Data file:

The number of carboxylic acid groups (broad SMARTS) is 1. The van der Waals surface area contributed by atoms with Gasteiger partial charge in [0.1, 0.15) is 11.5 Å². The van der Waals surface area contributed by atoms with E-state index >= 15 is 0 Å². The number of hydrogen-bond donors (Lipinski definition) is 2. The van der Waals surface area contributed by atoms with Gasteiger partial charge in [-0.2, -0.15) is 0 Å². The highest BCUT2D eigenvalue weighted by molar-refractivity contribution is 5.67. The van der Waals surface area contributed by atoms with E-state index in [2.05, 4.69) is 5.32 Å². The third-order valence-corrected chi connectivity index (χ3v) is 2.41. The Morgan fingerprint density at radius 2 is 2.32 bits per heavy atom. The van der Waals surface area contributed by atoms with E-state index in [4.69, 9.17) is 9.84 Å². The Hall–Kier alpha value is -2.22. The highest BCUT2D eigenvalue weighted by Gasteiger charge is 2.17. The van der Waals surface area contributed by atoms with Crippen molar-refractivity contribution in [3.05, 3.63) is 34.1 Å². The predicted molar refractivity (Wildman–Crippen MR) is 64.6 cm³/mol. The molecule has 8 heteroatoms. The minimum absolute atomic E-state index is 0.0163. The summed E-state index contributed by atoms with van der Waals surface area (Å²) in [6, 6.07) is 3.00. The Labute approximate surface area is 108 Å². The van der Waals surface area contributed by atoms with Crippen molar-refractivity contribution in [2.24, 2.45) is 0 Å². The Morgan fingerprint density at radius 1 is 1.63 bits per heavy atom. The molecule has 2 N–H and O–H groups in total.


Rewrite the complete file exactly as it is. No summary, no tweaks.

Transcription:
The number of carboxylic acid groups (broad SMARTS) is 1. The van der Waals surface area contributed by atoms with Gasteiger partial charge in [0.1, 0.15) is 11.5 Å². The van der Waals surface area contributed by atoms with E-state index >= 15 is 0 Å². The number of hydrogen-bond donors (Lipinski definition) is 2. The van der Waals surface area contributed by atoms with Gasteiger partial charge in [-0.2, -0.15) is 0 Å². The highest BCUT2D eigenvalue weighted by molar-refractivity contribution is 5.67. The van der Waals surface area contributed by atoms with E-state index in [2.05, 4.69) is 5.32 Å². The third-order valence-corrected chi connectivity index (χ3v) is 2.41. The Morgan fingerprint density at radius 2 is 2.32 bits per heavy atom. The van der Waals surface area contributed by atoms with E-state index in [4.69, 9.17) is 9.84 Å². The Hall–Kier alpha value is -2.22. The highest BCUT2D eigenvalue weighted by Gasteiger charge is 2.17. The van der Waals surface area contributed by atoms with Crippen molar-refractivity contribution in [3.05, 3.63) is 34.1 Å². The predicted molar refractivity (Wildman–Crippen MR) is 64.6 cm³/mol. The molecule has 8 heteroatoms. The minimum absolute atomic E-state index is 0.0163. The summed E-state index contributed by atoms with van der Waals surface area (Å²) in [6, 6.07) is 3.00. The Labute approximate surface area is 108 Å². The van der Waals surface area contributed by atoms with Crippen molar-refractivity contribution in [2.24, 2.45) is 0 Å². The Morgan fingerprint density at radius 1 is 1.63 bits per heavy atom. The molecule has 2 N–H and O–H groups in total.